Copper Pennies from Heaven
I’m a stress eater. To be fair, so are Kim Kardashian and supposedly Reese Witherspoon. Under the guise of anxiety and extreme neurosis, I have been known to down an entire pint of ice cream in a single sitting. The unflattering consequences extend below my waistline since I’m also lactose intolerant. Yeast, like people, also release gas when stressed. (Yes, I just joked about my own flatulence. The thud that followed was me displacing Charlie Sheen from rock bottom). Most often, the noxious gas in question is H2S, hydrogen sulfide. Obviously, this sulfur-y, rotten egg/cooked cabbage/onion-y smell detracts from the perfumed, fruity aromatics we desire. Wines with low levels of sulfur are referred to as “reduced.” In this case, the “rotten egg” is less obvious, but the nose seems sharp, less bright or lacking fruit. It’s a sign H2S might be afoot.
H2S is a normal byproduct of alcoholic fermentation. Elemental sulfur (the “S” of H2S) is an essential building block of protein synthesis. For yeast to successfully multiply during the so called “exponential” phase, they’ll require lots of protein precursors. Proteins are part of their internal machinery, and each organism has identical innards. The H2S generated during…er…yeast sex, is usually blown off with carbon dioxide and volatilized into thin air. However if H2S production exceeds what the yeast require to multiply, the extra sulfur gets dissolved in the wine. And you can smell it.
Please let me reiterate that H2S production is a normal by-product of fermentation. Everyone who makes wine has it. (Just like everyone poops). Only the amount varies. And like most great mysteries in life, we don’t know exactly why. The volume of H2S depends on yeast strain, physiologic status, and metabolic deficiencies. In other words, during fermentation if yeasts lack certain essential nutrients, they’ll get stressed and burp out H2S. Vagaries of yeast protein degradation, fermentation rate (either too fast or too slow), fermentation temperature (either too hot or too cold), and metal ion concentrations have also been implicated. Both residual sulfur from vineyard pesticides and too little nitrogen in vineyard soil also shift the sulfur balance from imperceptible blow off to detectable stench. For yeast it’s more complicated than adding LactAid to your morning cereal.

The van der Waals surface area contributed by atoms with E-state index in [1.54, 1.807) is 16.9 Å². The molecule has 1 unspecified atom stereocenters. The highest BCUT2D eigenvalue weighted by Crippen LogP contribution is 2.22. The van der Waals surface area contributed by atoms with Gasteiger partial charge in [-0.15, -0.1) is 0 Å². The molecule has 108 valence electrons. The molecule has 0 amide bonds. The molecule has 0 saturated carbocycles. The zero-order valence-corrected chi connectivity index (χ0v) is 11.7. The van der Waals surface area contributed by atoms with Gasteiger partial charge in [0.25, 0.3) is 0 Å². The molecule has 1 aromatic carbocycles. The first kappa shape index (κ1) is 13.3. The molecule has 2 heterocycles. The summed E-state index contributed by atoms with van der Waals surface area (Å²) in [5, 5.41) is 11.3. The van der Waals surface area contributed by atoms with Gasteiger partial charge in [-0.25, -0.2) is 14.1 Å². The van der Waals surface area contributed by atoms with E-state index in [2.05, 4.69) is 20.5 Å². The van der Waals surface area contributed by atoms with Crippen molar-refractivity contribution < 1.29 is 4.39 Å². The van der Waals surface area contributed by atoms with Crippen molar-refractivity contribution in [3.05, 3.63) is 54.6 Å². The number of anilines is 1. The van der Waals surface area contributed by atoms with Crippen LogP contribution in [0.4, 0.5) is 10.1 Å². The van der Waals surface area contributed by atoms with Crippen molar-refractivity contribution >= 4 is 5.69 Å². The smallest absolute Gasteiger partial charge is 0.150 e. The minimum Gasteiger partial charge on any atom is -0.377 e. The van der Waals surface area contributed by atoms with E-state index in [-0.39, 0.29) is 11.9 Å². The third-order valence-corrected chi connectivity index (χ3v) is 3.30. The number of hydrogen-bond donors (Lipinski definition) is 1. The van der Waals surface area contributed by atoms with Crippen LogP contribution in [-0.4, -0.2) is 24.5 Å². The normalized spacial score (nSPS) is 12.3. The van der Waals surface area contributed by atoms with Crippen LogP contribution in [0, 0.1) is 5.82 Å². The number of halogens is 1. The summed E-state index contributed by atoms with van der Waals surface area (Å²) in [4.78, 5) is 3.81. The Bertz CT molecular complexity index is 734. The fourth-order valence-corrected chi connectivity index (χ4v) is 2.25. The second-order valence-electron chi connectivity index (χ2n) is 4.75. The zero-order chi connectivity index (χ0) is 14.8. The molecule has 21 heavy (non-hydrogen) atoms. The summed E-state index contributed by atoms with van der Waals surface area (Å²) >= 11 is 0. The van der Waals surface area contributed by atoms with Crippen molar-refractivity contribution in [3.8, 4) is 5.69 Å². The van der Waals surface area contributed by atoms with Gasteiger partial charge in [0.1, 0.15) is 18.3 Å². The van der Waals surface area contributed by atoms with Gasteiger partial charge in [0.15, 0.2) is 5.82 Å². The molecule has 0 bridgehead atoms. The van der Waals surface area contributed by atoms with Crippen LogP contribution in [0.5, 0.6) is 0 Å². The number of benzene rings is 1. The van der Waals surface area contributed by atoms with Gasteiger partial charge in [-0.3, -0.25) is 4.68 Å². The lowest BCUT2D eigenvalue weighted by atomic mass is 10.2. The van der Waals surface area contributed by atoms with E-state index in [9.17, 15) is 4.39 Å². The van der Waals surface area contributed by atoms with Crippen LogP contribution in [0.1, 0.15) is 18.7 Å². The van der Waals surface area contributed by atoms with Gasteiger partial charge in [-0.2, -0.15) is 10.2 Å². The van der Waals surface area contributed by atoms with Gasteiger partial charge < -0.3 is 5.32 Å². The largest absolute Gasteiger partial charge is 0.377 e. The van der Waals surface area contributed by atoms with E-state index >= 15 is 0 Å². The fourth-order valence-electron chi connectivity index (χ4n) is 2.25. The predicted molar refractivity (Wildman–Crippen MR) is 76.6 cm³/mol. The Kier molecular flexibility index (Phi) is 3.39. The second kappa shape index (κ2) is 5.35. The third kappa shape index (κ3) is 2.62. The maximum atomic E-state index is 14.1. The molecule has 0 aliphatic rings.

At least in wine, detectable H2S is an easy fix. It’s mopped up by copper cocktail chemistry. When you add copper sulfate, the Cu and the S hook up and precipitate into a solid. You just rack your sweet smelling wine off of the gunk at the bottom of the barrel and move on. But there are no gimmes in life. You can’t shower your wine with pennies from heaven (pennies, copper, get it?) since there’s a legal threshold for copper additions. First you’ve got to do a copper trial to determine the absolute lowest amount of copper that will brighten up the bouquet. Plus excess copper has been known to cause a haze (called a “casse”) or mop up proteins (called “flocculate”). In the video below, you’ll see me working through a copper trial for one of our 2010 pinots. Can you guess which of our three pinot lots was the stressed out, neurotic one?
If you can't see the video below, please click here.